Men valued more highly in the caring professions
Lynne Miles // 28 July 2005
Researchers have found that men who pursue careers in the caring professions (nursing, teaching and other so-called ‘women’s jobs’) get more respect than women in the same professions. A study recently published by Brunel University, reported in The Guardian, found that women’s contributions to the caring professions were devalued as being ‘natural’ for them, whereas the ’emotional labour’ performed by men is a more unexpected asset.
Interestingly, the same study found that men in the caring professions worried about how their job was perceived in the outside world \x96 some of them even doctor (pun intended) their job titles to make them sound more \x91manly\x92. Dr Simpson of Brunel University says “If we want to encourage man into caring occupations we need to understand some of the difficulties and challenges they face in being seen to be a man in a female role. It’s not easy for them.”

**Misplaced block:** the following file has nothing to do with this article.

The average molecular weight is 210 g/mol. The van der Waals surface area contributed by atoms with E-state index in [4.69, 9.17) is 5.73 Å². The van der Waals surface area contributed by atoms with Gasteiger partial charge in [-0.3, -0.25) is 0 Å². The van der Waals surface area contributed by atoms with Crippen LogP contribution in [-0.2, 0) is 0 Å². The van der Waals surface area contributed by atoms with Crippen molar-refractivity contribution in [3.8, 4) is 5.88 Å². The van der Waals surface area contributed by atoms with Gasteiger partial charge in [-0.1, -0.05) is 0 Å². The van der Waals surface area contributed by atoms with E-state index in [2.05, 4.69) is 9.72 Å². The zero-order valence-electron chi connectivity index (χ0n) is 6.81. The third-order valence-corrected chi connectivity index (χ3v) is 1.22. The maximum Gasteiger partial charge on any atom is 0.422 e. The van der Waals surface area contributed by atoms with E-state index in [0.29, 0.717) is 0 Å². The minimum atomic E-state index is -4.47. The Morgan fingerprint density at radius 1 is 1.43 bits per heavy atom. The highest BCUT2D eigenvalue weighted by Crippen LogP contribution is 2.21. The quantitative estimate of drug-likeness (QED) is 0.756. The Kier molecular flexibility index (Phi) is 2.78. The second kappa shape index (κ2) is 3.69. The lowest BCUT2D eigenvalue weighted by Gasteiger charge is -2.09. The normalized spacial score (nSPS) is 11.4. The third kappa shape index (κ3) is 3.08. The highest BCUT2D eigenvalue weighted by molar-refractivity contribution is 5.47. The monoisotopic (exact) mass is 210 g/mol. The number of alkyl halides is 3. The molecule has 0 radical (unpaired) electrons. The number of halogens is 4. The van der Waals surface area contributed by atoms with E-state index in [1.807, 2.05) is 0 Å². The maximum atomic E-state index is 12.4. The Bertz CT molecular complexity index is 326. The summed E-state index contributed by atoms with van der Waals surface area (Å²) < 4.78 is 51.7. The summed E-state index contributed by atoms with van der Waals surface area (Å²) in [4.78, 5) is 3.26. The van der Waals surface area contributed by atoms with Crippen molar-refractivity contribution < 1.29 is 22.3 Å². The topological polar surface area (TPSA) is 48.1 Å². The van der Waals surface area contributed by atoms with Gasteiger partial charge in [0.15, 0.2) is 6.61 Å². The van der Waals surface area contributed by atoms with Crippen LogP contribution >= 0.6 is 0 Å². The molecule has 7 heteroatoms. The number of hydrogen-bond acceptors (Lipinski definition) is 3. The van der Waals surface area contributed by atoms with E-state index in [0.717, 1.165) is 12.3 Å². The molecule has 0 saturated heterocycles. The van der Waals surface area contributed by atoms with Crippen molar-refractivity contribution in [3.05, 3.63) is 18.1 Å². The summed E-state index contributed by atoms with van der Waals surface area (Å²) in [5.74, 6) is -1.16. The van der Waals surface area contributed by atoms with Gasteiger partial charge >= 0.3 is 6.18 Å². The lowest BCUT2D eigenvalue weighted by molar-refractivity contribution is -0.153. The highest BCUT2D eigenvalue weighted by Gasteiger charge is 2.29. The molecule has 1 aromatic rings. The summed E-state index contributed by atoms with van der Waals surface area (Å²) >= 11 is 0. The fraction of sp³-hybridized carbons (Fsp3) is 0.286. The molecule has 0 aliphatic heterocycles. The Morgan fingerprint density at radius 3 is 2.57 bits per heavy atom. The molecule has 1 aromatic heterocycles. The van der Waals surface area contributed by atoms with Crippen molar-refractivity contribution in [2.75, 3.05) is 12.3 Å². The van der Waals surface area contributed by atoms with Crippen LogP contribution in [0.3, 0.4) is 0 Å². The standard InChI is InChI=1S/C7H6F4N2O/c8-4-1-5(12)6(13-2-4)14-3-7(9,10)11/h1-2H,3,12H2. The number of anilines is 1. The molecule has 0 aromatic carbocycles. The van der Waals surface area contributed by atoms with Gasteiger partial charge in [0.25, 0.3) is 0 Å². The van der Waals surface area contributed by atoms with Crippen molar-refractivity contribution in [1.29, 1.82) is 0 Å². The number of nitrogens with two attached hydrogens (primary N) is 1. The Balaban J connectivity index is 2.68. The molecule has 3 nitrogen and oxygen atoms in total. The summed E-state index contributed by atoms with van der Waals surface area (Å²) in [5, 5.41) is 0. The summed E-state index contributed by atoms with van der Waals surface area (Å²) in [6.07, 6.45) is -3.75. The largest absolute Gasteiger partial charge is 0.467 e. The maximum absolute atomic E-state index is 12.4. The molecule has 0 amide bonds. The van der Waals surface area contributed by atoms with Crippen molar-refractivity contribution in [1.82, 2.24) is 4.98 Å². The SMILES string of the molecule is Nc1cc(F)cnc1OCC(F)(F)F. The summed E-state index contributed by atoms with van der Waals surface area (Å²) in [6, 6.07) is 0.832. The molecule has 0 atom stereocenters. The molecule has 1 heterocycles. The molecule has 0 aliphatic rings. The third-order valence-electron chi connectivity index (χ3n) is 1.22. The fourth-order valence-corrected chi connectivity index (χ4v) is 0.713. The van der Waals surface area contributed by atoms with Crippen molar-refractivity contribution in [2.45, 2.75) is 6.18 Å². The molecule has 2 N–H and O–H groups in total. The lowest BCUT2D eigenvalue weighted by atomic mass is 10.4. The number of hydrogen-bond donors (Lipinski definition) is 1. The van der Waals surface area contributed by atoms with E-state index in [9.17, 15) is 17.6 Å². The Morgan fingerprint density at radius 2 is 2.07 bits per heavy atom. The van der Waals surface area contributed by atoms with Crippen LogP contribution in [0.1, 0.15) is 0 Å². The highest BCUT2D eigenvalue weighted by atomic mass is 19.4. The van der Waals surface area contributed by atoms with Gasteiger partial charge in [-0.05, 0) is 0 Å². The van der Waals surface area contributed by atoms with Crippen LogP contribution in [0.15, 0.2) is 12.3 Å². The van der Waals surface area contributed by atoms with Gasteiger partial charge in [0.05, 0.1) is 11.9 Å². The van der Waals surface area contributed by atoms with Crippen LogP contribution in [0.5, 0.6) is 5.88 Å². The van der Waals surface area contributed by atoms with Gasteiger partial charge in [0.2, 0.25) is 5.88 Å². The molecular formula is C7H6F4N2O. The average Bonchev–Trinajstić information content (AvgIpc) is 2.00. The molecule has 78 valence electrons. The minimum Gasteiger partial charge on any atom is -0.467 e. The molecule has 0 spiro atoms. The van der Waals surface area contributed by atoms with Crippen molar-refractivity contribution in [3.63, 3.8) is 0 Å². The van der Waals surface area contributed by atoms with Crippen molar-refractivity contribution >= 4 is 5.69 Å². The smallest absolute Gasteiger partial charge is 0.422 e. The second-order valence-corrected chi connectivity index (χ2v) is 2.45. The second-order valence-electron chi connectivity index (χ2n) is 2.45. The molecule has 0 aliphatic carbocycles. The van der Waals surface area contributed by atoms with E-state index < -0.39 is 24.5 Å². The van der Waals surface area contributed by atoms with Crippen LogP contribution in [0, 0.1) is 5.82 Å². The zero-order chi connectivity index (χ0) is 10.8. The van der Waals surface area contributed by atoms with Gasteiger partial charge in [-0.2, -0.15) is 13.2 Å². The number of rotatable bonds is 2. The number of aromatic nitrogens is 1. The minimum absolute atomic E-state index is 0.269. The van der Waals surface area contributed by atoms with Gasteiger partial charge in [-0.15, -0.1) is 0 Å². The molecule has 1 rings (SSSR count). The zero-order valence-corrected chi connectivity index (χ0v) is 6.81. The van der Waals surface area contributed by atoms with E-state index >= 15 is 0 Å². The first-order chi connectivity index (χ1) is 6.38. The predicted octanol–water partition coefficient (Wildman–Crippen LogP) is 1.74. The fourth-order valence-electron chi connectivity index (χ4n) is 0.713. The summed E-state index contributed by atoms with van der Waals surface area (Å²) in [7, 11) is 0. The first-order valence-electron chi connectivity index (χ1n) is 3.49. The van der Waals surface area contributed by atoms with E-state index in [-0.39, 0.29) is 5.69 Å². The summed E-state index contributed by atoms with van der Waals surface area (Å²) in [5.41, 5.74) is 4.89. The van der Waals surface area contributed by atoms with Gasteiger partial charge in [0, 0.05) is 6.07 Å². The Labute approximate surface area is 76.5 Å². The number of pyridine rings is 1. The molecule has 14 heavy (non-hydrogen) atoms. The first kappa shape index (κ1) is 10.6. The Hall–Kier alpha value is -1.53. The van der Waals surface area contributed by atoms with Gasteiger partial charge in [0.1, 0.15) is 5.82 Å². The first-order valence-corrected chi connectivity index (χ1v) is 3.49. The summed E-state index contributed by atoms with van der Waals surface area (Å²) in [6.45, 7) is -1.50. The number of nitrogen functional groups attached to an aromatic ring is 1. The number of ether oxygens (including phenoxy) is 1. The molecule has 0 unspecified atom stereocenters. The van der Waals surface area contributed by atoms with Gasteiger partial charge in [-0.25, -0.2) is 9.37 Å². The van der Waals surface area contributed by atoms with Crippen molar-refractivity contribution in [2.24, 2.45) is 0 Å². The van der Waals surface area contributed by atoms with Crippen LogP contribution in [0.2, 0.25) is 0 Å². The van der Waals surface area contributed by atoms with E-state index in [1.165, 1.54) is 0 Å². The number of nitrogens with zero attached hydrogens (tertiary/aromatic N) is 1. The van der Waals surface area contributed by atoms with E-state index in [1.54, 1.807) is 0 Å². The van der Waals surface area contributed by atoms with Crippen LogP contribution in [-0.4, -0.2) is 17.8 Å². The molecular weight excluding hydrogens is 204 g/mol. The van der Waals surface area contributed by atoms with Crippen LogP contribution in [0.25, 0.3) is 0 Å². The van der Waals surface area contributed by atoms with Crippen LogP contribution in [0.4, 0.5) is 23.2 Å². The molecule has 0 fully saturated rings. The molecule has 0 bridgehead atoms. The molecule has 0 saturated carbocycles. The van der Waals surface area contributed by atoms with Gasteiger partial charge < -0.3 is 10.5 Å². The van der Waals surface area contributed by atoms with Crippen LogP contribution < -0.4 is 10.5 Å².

I dare say it isn\x92t. And that\x92s no good for the men individually or for our society which needs the best and most able people to make a positive choice to work in the caring professions that we will all, at some point, benefit from. It behoves us to remember that gender stereotyping negatively impacts on men\x92s lives as well as women\x92s. In fact, it\x92s just another example of how feminists need to be reminding people loud and clear that to break down societal expectation of how people should act, or what they are, on the basis of their sex – arguably feminism\x92s most fundamental aim \x96 will be of benefit to men, and society at large, if we can make it happen.